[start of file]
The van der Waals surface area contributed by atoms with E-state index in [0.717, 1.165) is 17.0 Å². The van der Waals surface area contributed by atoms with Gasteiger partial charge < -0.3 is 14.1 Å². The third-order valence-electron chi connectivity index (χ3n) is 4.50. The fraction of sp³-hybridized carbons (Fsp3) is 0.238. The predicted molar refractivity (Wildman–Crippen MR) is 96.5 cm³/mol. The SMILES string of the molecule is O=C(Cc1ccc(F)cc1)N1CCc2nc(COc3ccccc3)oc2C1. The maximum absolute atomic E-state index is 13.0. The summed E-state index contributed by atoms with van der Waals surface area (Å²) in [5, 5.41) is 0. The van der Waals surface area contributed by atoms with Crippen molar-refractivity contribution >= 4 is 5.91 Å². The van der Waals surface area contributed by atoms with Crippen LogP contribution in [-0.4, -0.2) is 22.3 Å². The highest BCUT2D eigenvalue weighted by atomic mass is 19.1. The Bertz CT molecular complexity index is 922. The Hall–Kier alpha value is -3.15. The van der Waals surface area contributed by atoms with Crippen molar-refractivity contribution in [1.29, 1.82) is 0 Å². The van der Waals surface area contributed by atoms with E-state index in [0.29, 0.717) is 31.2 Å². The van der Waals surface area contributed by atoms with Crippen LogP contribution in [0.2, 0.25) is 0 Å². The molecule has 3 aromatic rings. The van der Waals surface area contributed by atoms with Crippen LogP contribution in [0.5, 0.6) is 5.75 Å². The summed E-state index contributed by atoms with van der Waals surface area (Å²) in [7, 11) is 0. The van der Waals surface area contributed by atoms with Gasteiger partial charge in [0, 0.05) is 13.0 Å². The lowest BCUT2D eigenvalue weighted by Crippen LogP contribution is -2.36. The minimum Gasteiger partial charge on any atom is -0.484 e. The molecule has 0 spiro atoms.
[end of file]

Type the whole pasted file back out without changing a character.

The van der Waals surface area contributed by atoms with E-state index in [0.717, 1.165) is 17.0 Å². The van der Waals surface area contributed by atoms with Gasteiger partial charge < -0.3 is 14.1 Å². The third-order valence-electron chi connectivity index (χ3n) is 4.50. The fraction of sp³-hybridized carbons (Fsp3) is 0.238. The predicted molar refractivity (Wildman–Crippen MR) is 96.5 cm³/mol. The SMILES string of the molecule is O=C(Cc1ccc(F)cc1)N1CCc2nc(COc3ccccc3)oc2C1. The maximum absolute atomic E-state index is 13.0. The summed E-state index contributed by atoms with van der Waals surface area (Å²) in [5, 5.41) is 0. The van der Waals surface area contributed by atoms with Crippen molar-refractivity contribution >= 4 is 5.91 Å². The van der Waals surface area contributed by atoms with Crippen LogP contribution in [-0.4, -0.2) is 22.3 Å². The highest BCUT2D eigenvalue weighted by atomic mass is 19.1. The Bertz CT molecular complexity index is 922. The Hall–Kier alpha value is -3.15. The van der Waals surface area contributed by atoms with Crippen molar-refractivity contribution in [1.29, 1.82) is 0 Å². The van der Waals surface area contributed by atoms with E-state index in [0.29, 0.717) is 31.2 Å². The van der Waals surface area contributed by atoms with Crippen LogP contribution in [0.2, 0.25) is 0 Å². The molecule has 3 aromatic rings. The van der Waals surface area contributed by atoms with Crippen LogP contribution in [0.5, 0.6) is 5.75 Å². The summed E-state index contributed by atoms with van der Waals surface area (Å²) in [7, 11) is 0. The van der Waals surface area contributed by atoms with Gasteiger partial charge in [0, 0.05) is 13.0 Å². The lowest BCUT2D eigenvalue weighted by Crippen LogP contribution is -2.36. The minimum Gasteiger partial charge on any atom is -0.484 e. The molecule has 0 spiro atoms.